Evan David Bradley

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    Personal profile

    Research interests

    Broadly speaking, I’m interested in information; specifically, the relationship between the information
    which exists in the world and that which exists in our minds. In order to understand any information processing system, we must consider its computational properties, algorithmic implementation, and physical instantiation. I am intrigued by interaction between these levels—how they influence, constrain, or optimize one another to perform cognitive tasks and produce behavior. My current work focuses on the learning and representation of sound information: how the perceptual system turns acoustic signals into linguistically and musically meaningful structures, and how this process is modified by experience. Sometimes this also involves examining linguistic and musical behavior separately. I examine these questions using behavioral and neurological techniques, and I have recently expanded my interests to include the social contexts in which such learning and performance takes place.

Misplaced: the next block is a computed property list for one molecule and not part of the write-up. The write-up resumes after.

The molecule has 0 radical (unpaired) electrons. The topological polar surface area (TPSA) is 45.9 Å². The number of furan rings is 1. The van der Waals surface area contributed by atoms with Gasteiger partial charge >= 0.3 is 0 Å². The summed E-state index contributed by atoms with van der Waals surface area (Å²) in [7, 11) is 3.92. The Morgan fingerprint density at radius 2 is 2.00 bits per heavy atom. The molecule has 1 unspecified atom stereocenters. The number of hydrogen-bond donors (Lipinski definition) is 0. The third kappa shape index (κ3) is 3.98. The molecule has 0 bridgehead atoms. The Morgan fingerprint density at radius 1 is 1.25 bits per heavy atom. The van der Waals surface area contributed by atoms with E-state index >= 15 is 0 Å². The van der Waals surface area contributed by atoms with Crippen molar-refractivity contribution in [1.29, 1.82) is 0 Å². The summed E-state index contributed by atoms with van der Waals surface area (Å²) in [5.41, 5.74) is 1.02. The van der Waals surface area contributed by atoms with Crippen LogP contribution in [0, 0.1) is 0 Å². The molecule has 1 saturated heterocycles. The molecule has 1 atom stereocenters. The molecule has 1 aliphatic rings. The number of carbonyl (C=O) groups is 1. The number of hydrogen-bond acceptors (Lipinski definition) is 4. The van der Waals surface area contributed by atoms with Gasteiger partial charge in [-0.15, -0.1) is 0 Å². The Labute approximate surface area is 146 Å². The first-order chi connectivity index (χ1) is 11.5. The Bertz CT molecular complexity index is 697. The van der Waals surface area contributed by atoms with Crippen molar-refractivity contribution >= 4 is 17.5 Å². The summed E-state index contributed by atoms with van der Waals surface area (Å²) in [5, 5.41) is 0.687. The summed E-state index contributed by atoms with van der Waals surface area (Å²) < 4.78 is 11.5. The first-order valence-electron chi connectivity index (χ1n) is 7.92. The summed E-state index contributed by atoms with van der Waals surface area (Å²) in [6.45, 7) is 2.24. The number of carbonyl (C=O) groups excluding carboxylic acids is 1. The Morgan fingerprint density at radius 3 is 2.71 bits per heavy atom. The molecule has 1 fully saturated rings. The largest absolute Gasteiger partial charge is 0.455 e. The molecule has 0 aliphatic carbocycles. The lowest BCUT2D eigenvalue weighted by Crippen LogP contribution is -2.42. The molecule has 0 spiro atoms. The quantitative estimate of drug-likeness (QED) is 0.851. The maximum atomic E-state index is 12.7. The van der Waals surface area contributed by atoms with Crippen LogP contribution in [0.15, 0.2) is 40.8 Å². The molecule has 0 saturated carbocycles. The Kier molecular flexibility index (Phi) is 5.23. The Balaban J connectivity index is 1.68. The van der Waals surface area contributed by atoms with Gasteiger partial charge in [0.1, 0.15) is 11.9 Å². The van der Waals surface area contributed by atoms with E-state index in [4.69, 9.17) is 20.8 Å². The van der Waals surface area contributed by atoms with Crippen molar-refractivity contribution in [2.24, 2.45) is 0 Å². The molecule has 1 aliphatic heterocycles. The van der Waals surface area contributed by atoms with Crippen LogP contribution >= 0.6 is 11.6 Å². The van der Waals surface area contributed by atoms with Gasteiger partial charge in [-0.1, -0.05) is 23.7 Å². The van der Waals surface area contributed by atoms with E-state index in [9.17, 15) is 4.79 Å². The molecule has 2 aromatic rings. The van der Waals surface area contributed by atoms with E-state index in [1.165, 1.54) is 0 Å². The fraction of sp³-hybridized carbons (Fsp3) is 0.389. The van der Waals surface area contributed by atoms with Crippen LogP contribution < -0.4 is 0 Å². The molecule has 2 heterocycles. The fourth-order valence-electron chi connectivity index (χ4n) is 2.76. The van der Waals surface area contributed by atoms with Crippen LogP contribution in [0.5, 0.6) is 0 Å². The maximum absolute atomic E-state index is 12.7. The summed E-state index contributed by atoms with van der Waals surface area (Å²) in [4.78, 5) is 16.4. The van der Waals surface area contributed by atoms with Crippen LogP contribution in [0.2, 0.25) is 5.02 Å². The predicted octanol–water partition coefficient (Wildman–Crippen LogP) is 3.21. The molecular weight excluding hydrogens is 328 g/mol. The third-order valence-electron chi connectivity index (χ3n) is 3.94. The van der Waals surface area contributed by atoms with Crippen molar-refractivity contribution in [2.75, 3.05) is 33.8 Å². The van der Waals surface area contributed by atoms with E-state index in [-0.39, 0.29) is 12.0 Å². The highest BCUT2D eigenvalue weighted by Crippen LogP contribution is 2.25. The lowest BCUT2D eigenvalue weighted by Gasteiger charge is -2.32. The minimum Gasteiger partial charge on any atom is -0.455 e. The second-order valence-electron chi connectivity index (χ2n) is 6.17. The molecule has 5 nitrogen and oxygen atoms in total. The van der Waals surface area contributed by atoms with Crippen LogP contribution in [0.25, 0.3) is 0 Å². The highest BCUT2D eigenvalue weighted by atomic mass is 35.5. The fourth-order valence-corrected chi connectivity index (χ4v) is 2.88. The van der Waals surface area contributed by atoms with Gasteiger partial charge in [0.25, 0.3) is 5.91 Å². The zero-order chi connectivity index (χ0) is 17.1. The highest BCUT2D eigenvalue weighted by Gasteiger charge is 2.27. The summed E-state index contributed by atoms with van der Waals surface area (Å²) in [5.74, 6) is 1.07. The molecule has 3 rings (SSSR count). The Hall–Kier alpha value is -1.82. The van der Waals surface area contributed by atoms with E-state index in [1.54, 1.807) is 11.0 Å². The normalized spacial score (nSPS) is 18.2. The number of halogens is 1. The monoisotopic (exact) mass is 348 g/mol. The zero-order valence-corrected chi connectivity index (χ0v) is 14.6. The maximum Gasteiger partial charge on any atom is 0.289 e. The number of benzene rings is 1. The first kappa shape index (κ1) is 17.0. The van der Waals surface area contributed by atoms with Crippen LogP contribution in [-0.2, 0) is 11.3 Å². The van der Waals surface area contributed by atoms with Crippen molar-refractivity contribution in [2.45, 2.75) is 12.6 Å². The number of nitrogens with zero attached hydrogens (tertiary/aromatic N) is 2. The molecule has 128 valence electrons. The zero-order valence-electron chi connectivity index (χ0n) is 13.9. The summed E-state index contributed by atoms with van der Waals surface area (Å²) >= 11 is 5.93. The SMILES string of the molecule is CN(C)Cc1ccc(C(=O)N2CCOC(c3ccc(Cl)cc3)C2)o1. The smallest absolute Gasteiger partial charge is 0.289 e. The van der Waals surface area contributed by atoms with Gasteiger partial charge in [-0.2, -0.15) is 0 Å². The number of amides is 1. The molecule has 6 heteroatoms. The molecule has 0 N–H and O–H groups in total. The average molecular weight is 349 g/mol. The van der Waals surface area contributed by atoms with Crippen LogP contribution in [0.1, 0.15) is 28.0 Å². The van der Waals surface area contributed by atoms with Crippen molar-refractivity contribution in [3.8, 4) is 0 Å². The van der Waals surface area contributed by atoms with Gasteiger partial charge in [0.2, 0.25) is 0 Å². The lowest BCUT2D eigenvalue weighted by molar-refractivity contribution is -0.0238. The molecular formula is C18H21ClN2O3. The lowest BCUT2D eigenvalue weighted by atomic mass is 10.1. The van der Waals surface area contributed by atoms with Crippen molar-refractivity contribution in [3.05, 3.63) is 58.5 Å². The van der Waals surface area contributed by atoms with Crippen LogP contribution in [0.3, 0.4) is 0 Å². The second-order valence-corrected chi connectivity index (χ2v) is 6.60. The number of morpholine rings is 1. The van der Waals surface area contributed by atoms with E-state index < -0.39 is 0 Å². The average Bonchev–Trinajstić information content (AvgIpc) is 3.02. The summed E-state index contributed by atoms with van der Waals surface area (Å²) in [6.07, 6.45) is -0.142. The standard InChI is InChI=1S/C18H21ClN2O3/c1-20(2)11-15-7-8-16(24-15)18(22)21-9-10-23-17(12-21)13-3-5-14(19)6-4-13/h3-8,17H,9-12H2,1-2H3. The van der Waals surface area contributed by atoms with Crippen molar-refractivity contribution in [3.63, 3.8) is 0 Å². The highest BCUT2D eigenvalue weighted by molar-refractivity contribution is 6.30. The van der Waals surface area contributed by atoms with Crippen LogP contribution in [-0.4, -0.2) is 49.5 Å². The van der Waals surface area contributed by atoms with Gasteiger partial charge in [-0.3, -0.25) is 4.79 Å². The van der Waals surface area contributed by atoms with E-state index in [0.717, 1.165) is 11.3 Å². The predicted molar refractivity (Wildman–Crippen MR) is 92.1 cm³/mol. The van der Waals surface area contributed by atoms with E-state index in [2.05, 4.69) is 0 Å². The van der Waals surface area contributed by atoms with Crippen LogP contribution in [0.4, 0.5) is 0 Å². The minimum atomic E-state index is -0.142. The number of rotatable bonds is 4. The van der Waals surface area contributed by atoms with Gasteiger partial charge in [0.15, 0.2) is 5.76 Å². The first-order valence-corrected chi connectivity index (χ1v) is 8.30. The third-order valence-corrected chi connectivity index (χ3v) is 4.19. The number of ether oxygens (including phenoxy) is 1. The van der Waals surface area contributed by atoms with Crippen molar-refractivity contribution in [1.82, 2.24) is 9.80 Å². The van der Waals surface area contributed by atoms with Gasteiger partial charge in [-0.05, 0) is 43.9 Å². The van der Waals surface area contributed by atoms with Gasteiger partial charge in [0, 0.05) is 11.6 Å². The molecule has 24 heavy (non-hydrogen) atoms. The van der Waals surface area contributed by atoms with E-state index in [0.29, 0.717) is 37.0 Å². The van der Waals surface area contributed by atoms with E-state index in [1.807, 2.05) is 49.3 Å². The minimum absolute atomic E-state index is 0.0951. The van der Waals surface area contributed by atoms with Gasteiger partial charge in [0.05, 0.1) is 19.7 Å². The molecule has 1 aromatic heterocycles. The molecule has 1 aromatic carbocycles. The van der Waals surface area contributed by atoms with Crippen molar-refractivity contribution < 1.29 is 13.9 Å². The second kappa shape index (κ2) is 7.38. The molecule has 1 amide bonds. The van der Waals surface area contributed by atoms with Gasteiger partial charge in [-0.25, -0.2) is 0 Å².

Musical and Linguistic Learning

    Language and music are both complex systems of organized sound, but the degree to which they share mental representations and neural resources remains an open question. My primary goal is to define perceptual properties shared by music and language, and to use these to determine the scope of influence
    between experience with one or the other. The central thesis, informed by models of perceptual learning, is that perceptually-relevant elements of linguistic and musical structure recruit and tune general auditory mechanisms, and that this leads to predictable cross-domain influence when structural elements of language and music rely on similar acoustic properties. Accordingly, I seek to link phonetic properties tone languages with elements of musical structure, and vice-versa. In one thread, I am examining melody discrimination in native speakers of different languages (including contour tone, register tone, and nontone languages), and in speakers who are learning these languages in adulthood. I have found that melody perception is enhanced among native tone language speakers independently of musicianship, and these enhancements can be linked to the tonal properties of speakers’ languages.